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SiriusXM Reaches Out Of The Car With Pandora Acquisition
“The combination of SiriusXM and Pandora could have a huge impact on digital streaming. At least under the Music Modernization Act, which just passed Congress, we know both services will have to pay fair rates to all of the artists and songwriters whose music they play.” —Conversations In Advocacy #37
SiriusXM announced its intent to acquire music service Pandora Media on Sept. 24 in an all-stock transaction valued at $3.5 billion. Back in June 2017, SiriusXM took a 19 percent stake in Pandora for $480 million, and this marriage proposal represents a fresh vote of confidence in its future prospects.
"The addition of Pandora diversifies SiriusXM's revenue streams with the U.S.'s largest ad-supported audio offering, broadens our technical capabilities, and represents an exciting next step in our efforts to expand our reach out of the car even further," said SiriusXM CEO Jim Meyer.
While surrounded by speculation about the different directions the combined entity might pursue, Meyer also said, "We're going to concentrate a lot on making sure that Pandora and SiriusXM go together successfully."
From afar, the satellite radio giant offers business stability and deep pockets to the relationship while Pandora opens up potential internet innovations, including its recently developed online advertising platform. Dicey details remaining to be worked out include bottom-line royalty payments and whether SiriusXM's majority owner, Liberty Media, might have synergy plans to tie-in with its stake in Live Nation.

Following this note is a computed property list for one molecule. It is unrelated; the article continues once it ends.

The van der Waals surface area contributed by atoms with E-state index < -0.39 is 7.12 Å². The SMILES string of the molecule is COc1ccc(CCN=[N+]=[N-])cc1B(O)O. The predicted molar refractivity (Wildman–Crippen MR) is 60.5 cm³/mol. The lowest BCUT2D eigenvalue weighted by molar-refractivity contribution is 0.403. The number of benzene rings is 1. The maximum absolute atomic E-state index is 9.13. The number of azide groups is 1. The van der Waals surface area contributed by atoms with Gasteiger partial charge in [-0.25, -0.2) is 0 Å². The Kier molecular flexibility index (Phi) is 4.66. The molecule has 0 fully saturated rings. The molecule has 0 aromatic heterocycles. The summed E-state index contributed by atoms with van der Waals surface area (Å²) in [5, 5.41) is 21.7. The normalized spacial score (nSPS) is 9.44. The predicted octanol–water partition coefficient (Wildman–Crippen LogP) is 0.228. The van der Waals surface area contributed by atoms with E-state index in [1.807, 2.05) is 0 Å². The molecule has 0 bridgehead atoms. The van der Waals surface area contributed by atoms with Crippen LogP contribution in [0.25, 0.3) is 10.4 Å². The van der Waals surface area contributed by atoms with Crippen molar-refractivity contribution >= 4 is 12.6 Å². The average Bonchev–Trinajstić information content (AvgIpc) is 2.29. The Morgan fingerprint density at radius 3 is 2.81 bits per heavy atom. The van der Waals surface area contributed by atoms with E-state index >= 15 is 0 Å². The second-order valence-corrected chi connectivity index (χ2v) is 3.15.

Meyer was reassuring that management isn't looking for a tussle with record labels and said, "Quite candidly, we need them for our product to be successful."
But the companies' headline-boast that their combination will be the "world's largest audio entertainment company" remains to be seen, although SiriusXM's 36 million paid subscribers in the U.S. plus 23 million trial-users isn't up for debate and produced more than $6.8 billion in 2017 revenue.
Pandora's community is a bit trickier to quantify with a total of 70 million users of which 5.5 million are considered subscribers, but those are divided between its radio service and its pricier on-demand, premium tier. Pandora's data on user preferences goes deep and in combination, appealing and unique content offerings from the two are expected.
Regulatory approval is still needed for the deal to be consummated, and there is a waiting period during which other corporate suitors could top SiriusXM's offer. If the deal goes through, the combined companies would be large enough for observers to bill them as a potential Spotify competitor, but that might be missing the point. Spotify's hard-won scale competes with Apple Music, Amazon and YouTube, all of which have mighty platforms behind them. Apple's purchase of Shazam coincidentally closed on the same day the SiriusXM-Pandora deal was announced.
While it's understandable to be impatient for new creative content offerings to begin, the deal is unlikely to close until the first quarter of next year and regulatory delays are possible. Meyer said, "We're a sizable piece of the ecosystem," and that's true. But the real hope has to be that this marriage stays music-friendly and finds creative success making "audio entertainment" even more millions can look forward to.
"Conversations in Advocacy" is your weekend digital tip sheet on music advocacy and the policies that affect music makers and their craft. New installments post every Friday.